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» October 25, 2007 «
There's a long list of Southern California crops and commodities potentially affected by wildfires and windstorms. But farmers, ranchers and nursery owners say it remains too early to tell how extensive the damage will be. Many farmers, ranchers and their employees remain evacuated and unable to gauge damage to their crops. Commodity organizations report losses to avocado groves, plant nurseries, winegrape vineyards, egg ranches and other types of farms.
They know their pastureland has been damaged, but Southern California cattle ranchers still don't know how their animals fared during the wildfires. Ranchers have not yet been able to check their land, or their herds. They expect it will be several days before they're able to learn how many animals may have been lost to the fires. But ranchers say whatever forage plants remained after a dry summer have been scorched by the fires.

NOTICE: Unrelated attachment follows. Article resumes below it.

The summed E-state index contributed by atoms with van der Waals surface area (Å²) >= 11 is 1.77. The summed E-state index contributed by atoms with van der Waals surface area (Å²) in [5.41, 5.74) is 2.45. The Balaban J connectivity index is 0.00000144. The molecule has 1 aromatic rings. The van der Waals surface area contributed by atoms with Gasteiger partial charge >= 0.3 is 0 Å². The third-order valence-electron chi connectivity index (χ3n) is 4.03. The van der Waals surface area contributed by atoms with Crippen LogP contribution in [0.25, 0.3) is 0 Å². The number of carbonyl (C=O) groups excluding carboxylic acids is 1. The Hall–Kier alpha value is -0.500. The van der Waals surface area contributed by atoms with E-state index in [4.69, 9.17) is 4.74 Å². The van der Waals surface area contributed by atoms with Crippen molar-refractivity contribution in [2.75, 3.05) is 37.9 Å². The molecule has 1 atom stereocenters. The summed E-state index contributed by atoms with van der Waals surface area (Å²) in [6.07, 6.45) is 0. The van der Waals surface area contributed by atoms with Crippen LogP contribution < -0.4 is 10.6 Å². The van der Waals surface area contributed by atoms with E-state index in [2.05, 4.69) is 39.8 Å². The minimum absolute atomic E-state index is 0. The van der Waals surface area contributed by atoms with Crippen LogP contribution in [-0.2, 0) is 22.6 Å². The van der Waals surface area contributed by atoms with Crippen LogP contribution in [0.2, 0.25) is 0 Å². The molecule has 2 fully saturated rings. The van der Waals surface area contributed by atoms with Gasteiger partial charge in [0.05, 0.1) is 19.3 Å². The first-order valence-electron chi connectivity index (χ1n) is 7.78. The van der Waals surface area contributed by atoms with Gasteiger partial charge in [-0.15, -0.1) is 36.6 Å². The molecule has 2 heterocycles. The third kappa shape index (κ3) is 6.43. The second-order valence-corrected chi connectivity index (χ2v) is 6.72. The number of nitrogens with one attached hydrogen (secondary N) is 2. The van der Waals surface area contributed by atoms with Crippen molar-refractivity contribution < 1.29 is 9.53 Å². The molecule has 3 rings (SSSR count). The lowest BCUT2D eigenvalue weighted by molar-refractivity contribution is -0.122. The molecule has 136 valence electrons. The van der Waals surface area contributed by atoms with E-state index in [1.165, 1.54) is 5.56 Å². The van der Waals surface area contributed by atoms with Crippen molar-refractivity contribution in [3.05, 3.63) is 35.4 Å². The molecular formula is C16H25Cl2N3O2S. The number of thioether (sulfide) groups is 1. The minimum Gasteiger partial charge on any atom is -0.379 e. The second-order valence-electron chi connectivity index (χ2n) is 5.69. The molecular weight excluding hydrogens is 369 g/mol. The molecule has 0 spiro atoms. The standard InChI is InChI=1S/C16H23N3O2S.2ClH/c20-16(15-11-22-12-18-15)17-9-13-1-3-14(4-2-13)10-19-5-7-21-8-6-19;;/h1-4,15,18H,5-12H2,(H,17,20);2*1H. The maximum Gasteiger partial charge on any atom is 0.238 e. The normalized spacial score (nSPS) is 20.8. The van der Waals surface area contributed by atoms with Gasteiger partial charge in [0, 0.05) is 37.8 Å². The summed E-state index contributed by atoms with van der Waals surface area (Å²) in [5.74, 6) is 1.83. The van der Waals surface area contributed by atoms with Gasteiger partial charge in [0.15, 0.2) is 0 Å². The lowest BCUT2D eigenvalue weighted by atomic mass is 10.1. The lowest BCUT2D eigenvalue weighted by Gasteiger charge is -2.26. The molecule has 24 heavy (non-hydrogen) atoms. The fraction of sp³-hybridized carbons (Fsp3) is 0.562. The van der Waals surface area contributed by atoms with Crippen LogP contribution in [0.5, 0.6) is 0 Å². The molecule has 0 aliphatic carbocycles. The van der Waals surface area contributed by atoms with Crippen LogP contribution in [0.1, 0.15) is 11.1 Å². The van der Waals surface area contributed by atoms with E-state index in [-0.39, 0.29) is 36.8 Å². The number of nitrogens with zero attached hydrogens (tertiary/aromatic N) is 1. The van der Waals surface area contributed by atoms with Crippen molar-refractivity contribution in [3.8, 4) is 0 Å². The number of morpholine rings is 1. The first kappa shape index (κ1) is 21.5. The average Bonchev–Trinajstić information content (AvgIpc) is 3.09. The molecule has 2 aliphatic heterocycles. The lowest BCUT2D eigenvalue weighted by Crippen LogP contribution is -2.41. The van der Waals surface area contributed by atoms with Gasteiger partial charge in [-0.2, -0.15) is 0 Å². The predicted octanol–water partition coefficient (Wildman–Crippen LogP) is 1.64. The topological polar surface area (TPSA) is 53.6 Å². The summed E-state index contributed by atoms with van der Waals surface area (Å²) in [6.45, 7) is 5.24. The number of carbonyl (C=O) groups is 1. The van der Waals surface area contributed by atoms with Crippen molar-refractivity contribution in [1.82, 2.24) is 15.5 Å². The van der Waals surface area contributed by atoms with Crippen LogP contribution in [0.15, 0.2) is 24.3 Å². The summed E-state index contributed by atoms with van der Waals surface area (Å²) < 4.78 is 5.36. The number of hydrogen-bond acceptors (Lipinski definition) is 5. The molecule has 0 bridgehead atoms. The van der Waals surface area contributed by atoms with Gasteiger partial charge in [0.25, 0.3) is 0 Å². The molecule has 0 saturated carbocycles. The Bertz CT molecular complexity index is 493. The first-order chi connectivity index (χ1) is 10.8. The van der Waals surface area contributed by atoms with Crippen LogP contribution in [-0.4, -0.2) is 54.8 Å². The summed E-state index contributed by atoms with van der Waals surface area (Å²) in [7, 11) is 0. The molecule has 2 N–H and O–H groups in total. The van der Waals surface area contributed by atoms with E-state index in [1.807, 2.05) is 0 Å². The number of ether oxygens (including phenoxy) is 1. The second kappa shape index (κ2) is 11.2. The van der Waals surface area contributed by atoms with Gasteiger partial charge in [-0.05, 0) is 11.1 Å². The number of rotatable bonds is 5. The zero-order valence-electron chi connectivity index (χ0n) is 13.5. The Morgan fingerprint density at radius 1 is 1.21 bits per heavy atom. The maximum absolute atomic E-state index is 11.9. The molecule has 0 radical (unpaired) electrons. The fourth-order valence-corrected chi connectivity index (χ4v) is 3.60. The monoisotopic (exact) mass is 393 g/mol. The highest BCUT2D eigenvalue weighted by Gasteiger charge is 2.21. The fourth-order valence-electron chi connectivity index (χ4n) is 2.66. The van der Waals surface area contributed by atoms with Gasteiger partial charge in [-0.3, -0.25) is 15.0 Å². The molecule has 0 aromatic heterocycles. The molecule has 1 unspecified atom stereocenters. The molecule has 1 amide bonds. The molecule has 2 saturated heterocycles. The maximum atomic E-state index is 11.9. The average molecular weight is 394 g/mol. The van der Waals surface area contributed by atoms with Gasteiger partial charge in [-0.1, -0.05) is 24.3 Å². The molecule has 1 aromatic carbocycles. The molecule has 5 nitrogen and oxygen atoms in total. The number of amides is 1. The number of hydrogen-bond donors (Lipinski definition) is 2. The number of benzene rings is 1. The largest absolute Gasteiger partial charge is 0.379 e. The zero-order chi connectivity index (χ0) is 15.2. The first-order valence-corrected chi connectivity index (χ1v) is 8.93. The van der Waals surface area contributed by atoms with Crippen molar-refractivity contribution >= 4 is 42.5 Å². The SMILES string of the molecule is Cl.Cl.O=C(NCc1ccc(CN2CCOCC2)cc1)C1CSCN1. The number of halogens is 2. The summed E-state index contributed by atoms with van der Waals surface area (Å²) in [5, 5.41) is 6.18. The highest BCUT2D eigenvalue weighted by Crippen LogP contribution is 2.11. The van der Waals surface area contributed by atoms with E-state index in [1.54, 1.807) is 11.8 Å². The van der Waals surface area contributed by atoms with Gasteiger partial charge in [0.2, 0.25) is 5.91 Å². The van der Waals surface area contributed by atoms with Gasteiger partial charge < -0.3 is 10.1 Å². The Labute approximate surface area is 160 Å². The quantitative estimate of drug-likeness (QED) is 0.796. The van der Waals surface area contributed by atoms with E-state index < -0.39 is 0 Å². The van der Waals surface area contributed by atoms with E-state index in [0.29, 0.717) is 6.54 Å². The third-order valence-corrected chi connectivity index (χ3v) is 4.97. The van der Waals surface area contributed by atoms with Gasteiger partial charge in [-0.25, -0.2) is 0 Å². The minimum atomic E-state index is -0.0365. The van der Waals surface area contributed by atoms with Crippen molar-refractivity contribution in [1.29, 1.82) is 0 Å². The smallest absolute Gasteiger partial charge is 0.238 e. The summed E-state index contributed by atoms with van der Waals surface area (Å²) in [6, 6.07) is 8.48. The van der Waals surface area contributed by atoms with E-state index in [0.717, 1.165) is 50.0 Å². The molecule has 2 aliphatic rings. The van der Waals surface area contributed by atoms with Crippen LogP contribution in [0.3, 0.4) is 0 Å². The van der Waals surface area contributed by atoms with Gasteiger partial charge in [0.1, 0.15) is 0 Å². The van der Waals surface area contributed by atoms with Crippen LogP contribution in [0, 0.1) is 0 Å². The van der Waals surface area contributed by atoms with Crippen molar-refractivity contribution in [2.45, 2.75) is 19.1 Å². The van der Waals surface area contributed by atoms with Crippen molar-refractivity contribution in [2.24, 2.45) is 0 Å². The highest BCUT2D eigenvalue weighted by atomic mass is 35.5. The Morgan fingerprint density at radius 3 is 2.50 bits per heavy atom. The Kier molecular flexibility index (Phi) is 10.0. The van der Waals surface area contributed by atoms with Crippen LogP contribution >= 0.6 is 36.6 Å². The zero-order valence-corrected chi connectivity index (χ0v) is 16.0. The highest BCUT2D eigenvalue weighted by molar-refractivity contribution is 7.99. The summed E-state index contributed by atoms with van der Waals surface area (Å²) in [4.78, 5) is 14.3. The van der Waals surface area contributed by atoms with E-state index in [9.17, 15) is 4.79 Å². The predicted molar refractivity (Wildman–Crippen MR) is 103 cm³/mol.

The coastal location of Southern California strawberry fields has kept them shielded from wildfires, but farmers must nurture their plants through the hot, dry weather. The California Strawberry Commission says farmers make sure to provide just enough irrigation water to help their plants. The commission says plants now being grown will provide strawberries at Christmastime, and it expects no adverse impact on supplies.
The light brown apple moth quarantine in Napa County has been lifted. That allows grape growers and other affected farmers to sell and ship their crops freely. The quarantine was imposed last May when two moths were discovered in Napa County, and was lifted after no additional moths were found. State officials say quarantines may soon be lifted in other regions where only a few insects were found. The light brown apple moth threatens a large number of crops and native plants.Top